Meet the Well-Woman Peer Eds!

ww-pes.jpg

Back Row: Marilla, Naomi, Jenn, Julia
Middle Row: Shirley, Christina, Anne, Rosara, Sophie, Naila
Front Row: Chelsea, Tamara, Sara
Not Pictured: Kimberlynn, Meg, Jade, Emma

We asked the peer eds a few questions to let you get to know them a bit better. Check out their answers after the jump and let us know: what do you think?

What are you most passionate about to do with women’s wellness?
Julia Meyers
, BC 08: Consent/healthy relationships and reproductive rights

Naomi Schachner, BC 10: I am most passionate about the women’s issues of body image, sexual health and satisfaction, nutrition and stress-management. I hope to work toward building a campus with an understanding and acceptance of a diversity of sexual practices, and an expanded appreciation of our notions of beauty. I’m also intrigued by the key role food plays in our lives as students; discovering the food that’s right for you greatly improves overall health and simply makes your body happy. As for minimizing stress, anyone who goes to Barnard knows that we put plenty of pressure on ourselves. I find that it’s easy not to realize how stressed you really are simply due to never releasing a certain level of tension. I’m a big fan of adopting a few relaxation techniques that can really aid in slowing down periodically.

Chelsea Whittaker, BC 09: I’m passionate about learning more about women’s wellness. I’m a woman and a student, not a doctor, so I am always learning new things about women’s bodies and overall wellness. Its especially fun to have dialogues with other people and understand more together.

Kimberlynn Avecado, BC 10: I am passionate about providing people with honest and sufficient information to help guide them in making healthy choices for themselves. I don’t believe in telling people what they should or should not be doing but I do believe that it is important that we inform people of all aspects regarding issues that are salient in everyday life. Issues like emotional, physical, and sexual well being are embedded in women’s every day lives and it’s important to recognize this and be realistic in how we build our knowledge about how to deal with them.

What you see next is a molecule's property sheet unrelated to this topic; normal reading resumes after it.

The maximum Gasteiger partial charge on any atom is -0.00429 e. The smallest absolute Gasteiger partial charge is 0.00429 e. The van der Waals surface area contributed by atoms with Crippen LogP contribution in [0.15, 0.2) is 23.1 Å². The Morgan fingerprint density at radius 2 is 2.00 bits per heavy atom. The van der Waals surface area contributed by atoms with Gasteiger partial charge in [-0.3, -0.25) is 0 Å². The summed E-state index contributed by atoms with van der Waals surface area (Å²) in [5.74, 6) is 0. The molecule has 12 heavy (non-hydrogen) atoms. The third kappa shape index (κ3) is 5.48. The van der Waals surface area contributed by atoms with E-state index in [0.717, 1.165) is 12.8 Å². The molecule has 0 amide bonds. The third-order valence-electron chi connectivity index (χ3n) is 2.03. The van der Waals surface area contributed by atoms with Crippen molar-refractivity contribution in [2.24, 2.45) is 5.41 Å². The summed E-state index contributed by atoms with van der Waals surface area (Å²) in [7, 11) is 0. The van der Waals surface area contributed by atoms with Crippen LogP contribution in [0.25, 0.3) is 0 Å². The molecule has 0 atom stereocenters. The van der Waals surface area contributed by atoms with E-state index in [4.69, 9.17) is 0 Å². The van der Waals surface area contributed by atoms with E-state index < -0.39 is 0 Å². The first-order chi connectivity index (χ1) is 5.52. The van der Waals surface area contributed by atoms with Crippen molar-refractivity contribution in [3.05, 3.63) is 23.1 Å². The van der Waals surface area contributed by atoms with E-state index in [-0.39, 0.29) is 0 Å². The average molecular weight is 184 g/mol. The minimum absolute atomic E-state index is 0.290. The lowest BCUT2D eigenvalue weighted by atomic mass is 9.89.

Christina Peay, BC 08: I’m most passionate about reproductive health and preserving a woman’s right to make her own health decisions.

Shirley Torho, BC 08: At the moment, I am most passionate about community building and organizing women to take a stance, whatever it may be, on an issue surrounding women’s health/activism, etc. If I had to choose one issue that I would like more women to educate themselves/others about, I would say HIV/AIDS and the factors that contribute to infection (ie: urbanism, place, nutrition, psycho-social, behavioral factors). I think that we tend to focus on the sex education aspect of things, but don’t really have much dialogue surrounding other factors

Jenn Schwartz, BC 08: I love to foster discussion about topics that some may consider to be unmentionable or taboo.

Rosara Torrisi, BC 09: Rosara’s two main Well Woman passions are being a strong advocate of comprehensive sexuality education and being curiously interested in green cleaning and eating.

Meg Pederson, BC 09 (from Denmark this year): Reproductive rights and cooking dinner together! (a good combination!)

Anne Vicksman, BC 10: Promoting positive body image on campus and advocating for an overall self-respect and self-love.